Access Management , Governance & Risk Management , Identity & Access Management

Dell to Sell RSA to Private Equity Firm for $2 Billion

Pending Sale Announced on Eve of Annual RSA Conference in San Francisco
Dell to Sell RSA to Private Equity Firm for $2 Billion
The RSA Conference will be held next week at San Francisco's Moscone Center (Photo: Mathew Schwartz/ISMG)

(Watch for updates on this developing story.)

See Also: Shift From Perimeter-Based to Identity-Based Security

Dell Technologies has agreed to sell its RSA security division to private equity firm Symphony Technology Group in an all cash deal worth more than $2 billion, the companies announced Tuesday. The news comes on the eve of the annual RSA Conference, which is scheduled to kick off in San Francisco on Monday.

The companies expect to close the deal, which includes the sale of the conference, within six to nine months. Symphony Technology Group is a technology-focused, private equity consortium that includes the Ontario Teachers' Pension Plan Board and AlpInvest Partners as part of the management group.

Dell acquired RSA in 2016, along with VMware and Pivotal, as part of a blockbuster $67 billion deal for EMC, a company best known for its storage products. EMC paid $2.1 billion for RSA back in 2006.

Since acquiring RSA, Dell has allowed the firm to function as a stand-alone company, while the other divisions have focused more on cloud computing, virtualization and other infrastructure technologies that are more core to Dell’s business strategy.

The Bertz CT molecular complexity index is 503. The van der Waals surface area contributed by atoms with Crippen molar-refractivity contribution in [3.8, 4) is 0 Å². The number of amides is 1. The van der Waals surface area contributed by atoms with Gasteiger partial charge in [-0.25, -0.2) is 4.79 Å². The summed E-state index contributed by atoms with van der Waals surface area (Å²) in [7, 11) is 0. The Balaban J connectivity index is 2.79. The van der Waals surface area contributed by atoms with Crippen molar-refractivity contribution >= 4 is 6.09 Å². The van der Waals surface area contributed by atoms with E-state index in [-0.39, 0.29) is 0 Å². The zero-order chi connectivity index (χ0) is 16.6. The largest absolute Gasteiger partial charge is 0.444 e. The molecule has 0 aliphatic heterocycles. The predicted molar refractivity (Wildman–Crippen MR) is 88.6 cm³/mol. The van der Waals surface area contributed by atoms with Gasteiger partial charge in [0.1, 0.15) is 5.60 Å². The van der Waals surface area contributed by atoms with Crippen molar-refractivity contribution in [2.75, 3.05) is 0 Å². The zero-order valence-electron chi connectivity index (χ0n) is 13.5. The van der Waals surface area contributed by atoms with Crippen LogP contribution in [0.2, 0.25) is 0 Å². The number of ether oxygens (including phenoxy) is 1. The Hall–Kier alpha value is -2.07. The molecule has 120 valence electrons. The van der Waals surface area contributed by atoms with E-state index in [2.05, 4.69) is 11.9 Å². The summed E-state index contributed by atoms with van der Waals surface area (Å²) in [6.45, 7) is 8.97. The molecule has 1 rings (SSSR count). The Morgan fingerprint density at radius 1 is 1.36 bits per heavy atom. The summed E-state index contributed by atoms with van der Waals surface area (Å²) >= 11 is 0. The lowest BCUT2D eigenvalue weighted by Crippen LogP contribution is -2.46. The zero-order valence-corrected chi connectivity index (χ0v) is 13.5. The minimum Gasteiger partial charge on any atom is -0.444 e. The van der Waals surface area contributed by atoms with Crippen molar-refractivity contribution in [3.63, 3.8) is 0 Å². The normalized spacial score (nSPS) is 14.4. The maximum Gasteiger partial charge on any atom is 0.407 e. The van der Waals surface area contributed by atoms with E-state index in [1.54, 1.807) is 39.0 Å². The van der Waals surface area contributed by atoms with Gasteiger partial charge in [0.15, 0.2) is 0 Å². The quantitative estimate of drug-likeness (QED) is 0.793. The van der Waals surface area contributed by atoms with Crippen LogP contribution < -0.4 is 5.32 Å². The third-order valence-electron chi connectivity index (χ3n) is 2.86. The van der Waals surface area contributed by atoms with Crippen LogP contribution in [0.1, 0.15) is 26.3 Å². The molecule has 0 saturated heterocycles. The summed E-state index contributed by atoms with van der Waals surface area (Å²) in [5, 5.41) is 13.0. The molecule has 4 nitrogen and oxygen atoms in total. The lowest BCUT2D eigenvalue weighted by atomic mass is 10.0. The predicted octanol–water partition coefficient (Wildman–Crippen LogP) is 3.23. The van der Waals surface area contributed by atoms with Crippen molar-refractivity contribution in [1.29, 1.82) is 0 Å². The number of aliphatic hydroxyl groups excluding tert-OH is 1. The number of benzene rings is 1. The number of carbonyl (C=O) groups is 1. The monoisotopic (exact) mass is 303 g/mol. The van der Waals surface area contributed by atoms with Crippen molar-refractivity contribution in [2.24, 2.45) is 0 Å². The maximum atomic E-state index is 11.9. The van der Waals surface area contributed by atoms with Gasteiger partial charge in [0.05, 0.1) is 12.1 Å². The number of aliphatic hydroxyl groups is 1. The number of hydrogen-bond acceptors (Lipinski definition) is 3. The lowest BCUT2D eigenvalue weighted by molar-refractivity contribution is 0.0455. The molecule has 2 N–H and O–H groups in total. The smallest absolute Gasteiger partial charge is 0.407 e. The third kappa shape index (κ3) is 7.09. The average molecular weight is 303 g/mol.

News reports back in November said Dell was considering selling RSA, but the sale price was expected to be much lower.

RSA will become the latest in a series of well-established security firms to be sold to private equity firms, who view cybersecurity as a hot market.

For example, in January, private equity firm Insight Partners acquired internet of things startup Armis in a deal that valued that company at $1 billion.

Last October, private equity firm Thoma Bravo announced that it would buy Sophos for $3.9 billion.

"In determining the best way to support our customers' digital journeys, we sought a partner that was enthusiastic about RSA's mission, committed to our customer and partner base, and interested in unleashing the power of our talent, experience and tremendous growth potential," says Rohit Ghai, RSA’s president.

"Symphony Technology Group fully supports our vision, and with a more independent configuration, we expect to be in an even better position to accelerate innovation, ensure customer success with our portfolio of on-prem and cloud solutions, and expand opportunities for our partner ecosystem."

Sizing Up RSA

RSA is known for developing security software that supports governance, risk and compliance as well as advanced threat management. One of its best-known products is its SecurID multifactor authentication token. The company also hosts the annual RSA Conference in San Francisco, the world's largest cybersecurity event.

As part of the deal, Symphony Technology Group will not only buy RSA the company, but also RSA Archer, RSA NetWitness Platform, RSA SecurID, RSA Fraud and Risk Intelligence and the RSA Conference, according to the announcement.

In its latest annual report published in March 2019, Dell noted that the company "provides essential cybersecurity solutions engineered to enable organizations to detect, investigate and respond to advanced attacks, confirm and manage identities, and, ultimately, help reduce IP theft, fraud and cybercrime."